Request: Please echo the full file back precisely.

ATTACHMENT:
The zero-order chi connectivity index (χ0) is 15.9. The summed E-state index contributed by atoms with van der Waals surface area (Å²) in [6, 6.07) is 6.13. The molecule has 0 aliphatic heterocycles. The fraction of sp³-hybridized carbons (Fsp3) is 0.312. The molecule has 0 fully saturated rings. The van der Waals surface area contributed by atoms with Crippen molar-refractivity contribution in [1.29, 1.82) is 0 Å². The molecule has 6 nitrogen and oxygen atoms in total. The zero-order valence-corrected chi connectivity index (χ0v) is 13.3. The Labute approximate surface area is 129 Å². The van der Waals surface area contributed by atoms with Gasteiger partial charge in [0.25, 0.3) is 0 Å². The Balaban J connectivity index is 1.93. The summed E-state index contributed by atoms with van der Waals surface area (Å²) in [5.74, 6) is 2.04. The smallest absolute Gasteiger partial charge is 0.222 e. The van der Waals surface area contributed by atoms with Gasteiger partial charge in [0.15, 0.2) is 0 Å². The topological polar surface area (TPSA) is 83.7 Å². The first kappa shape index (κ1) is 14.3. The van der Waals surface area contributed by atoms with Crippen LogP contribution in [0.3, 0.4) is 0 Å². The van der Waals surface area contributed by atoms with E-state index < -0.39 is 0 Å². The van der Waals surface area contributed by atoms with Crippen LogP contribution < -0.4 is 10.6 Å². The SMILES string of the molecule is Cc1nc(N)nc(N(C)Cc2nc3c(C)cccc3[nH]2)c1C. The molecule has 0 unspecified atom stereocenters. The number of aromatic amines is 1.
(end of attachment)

The zero-order chi connectivity index (χ0) is 15.9. The summed E-state index contributed by atoms with van der Waals surface area (Å²) in [6, 6.07) is 6.13. The molecule has 0 aliphatic heterocycles. The fraction of sp³-hybridized carbons (Fsp3) is 0.312. The molecule has 0 fully saturated rings. The van der Waals surface area contributed by atoms with Crippen molar-refractivity contribution in [1.29, 1.82) is 0 Å². The molecule has 6 nitrogen and oxygen atoms in total. The zero-order valence-corrected chi connectivity index (χ0v) is 13.3. The Labute approximate surface area is 129 Å². The van der Waals surface area contributed by atoms with Gasteiger partial charge in [0.25, 0.3) is 0 Å². The Balaban J connectivity index is 1.93. The summed E-state index contributed by atoms with van der Waals surface area (Å²) in [5.74, 6) is 2.04. The smallest absolute Gasteiger partial charge is 0.222 e. The van der Waals surface area contributed by atoms with Gasteiger partial charge in [0.15, 0.2) is 0 Å². The topological polar surface area (TPSA) is 83.7 Å². The first kappa shape index (κ1) is 14.3. The van der Waals surface area contributed by atoms with Crippen LogP contribution in [0.3, 0.4) is 0 Å². The van der Waals surface area contributed by atoms with E-state index < -0.39 is 0 Å². The van der Waals surface area contributed by atoms with Crippen LogP contribution < -0.4 is 10.6 Å². The SMILES string of the molecule is Cc1nc(N)nc(N(C)Cc2nc3c(C)cccc3[nH]2)c1C. The molecule has 0 unspecified atom stereocenters. The number of aromatic amines is 1.